We rotate who chairs the meeting, best meetings were chaired by my 3.5 yr old.

  4. shoshi says:

    # No friends over when parents are not home or are resting
    # No TV on a school night
    # Bedrooms must be kept neat at all times
    # Homework must be done before computer games are played

    I think all those are very specific and therefore I understand if step children do not want to abide by them, especially if they were not asked before setting them up.

    I would organise a family conference and set up rules in a democratic way,where ev eryone has his say.

    It is also imagninable to have a special set of rules that applies to everyone when they are present.

  5. shoshi says:

    If I understand you all right, you are moving in with KoD.

    In principle, this means that YOU have to abide by the “house rules” that were in force before you came.

    Be very carefull about imposing new rules, this could provoke quite a lot of resentment and hostility.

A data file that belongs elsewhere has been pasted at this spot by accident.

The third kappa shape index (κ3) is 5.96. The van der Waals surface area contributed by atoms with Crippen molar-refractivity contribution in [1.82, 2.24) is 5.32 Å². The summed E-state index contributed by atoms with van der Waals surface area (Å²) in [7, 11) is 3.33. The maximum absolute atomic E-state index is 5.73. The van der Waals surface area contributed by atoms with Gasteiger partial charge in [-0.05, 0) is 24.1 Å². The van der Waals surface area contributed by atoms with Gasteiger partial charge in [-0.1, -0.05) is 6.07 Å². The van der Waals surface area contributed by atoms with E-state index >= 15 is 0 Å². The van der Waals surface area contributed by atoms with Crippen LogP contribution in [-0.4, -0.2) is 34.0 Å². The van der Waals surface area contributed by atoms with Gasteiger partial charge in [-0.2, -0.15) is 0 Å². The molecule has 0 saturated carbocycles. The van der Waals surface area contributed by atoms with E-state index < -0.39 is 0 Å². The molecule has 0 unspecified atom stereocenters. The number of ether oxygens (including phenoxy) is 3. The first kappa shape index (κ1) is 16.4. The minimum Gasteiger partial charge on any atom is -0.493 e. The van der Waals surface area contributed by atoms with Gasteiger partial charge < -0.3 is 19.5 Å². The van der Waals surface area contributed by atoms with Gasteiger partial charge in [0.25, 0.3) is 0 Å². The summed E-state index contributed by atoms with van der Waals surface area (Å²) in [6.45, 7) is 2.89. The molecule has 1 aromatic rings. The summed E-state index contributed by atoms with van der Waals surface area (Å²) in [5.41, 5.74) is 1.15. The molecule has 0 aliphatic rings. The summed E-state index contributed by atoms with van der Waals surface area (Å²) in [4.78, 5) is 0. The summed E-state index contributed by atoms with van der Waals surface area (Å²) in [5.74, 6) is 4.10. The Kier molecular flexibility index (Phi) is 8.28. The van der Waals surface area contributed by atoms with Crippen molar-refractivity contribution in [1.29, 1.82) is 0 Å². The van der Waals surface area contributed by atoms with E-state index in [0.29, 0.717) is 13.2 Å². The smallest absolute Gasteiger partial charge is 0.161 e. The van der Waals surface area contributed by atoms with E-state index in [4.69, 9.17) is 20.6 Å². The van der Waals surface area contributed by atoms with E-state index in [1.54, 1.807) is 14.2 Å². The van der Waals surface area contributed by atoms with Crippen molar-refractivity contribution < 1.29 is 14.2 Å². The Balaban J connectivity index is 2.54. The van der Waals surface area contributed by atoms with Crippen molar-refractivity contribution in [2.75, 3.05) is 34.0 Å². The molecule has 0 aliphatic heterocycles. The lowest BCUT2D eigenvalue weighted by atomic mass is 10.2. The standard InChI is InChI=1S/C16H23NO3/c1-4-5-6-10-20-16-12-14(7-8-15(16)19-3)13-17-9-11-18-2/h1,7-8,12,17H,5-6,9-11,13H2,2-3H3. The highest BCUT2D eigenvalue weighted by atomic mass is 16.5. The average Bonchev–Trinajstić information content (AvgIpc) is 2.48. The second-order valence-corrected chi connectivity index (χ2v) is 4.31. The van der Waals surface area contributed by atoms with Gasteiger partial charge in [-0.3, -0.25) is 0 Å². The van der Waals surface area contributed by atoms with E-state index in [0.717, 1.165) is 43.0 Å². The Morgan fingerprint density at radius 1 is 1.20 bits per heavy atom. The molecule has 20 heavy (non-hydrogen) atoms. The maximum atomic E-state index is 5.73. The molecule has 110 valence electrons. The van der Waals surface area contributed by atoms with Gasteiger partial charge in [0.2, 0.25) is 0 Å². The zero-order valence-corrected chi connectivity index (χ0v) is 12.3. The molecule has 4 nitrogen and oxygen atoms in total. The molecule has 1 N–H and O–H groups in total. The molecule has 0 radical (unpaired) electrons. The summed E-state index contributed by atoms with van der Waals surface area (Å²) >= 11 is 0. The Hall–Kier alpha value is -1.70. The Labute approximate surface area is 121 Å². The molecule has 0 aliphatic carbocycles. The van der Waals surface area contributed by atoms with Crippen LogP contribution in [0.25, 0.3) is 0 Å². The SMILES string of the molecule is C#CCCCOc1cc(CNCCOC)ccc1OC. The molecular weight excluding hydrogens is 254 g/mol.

It is perfectly OK if you tell your own children what they have to do, since they are “under your jurisdiction”.

    However, don’t try to do the same with KoD’s children.

    Not so long ago, you had a rant about other people trying to educate your children. Well, the situation is not so much different here (when you try to educate KoD’s children).

    So I think it is really best to organise a family conference and to find a consensus.

    But even in a family conference, you have to watch that your stepchildren are not crushe. For example, you could give them one more vote (since your children are 4 and they are 3). Furthermore, it could be that they are not as articulate as you are, so try to listen in the first place and not to do too much talking. (Sometimes, protest is expressed in a muffled way, and it can become a big problem if you are not attentive to it).

  6. joiedekitty says:

    My parents divorced when I was 4, and there was one set of rules at Mom’s house and another at Dad’s house. That never posed a big problem for me. (The few times I asked about it, my mom’s answer was, “Your dad makes the rules at his house and I make the rules at my house”.)

    What turns into a problem really quickly is when the parent and stepparent don’t see eye-to-eye on the house rules, or when the stepparent becomes the primary enforcer of the house rules. Then you develop territory issues (“Who does stepparent think he/she is?! This is my house and I’ve always done things this way and now he/she waltzes in and starts telling me I can’t anymore!”) and the kids can play the two of you off each other.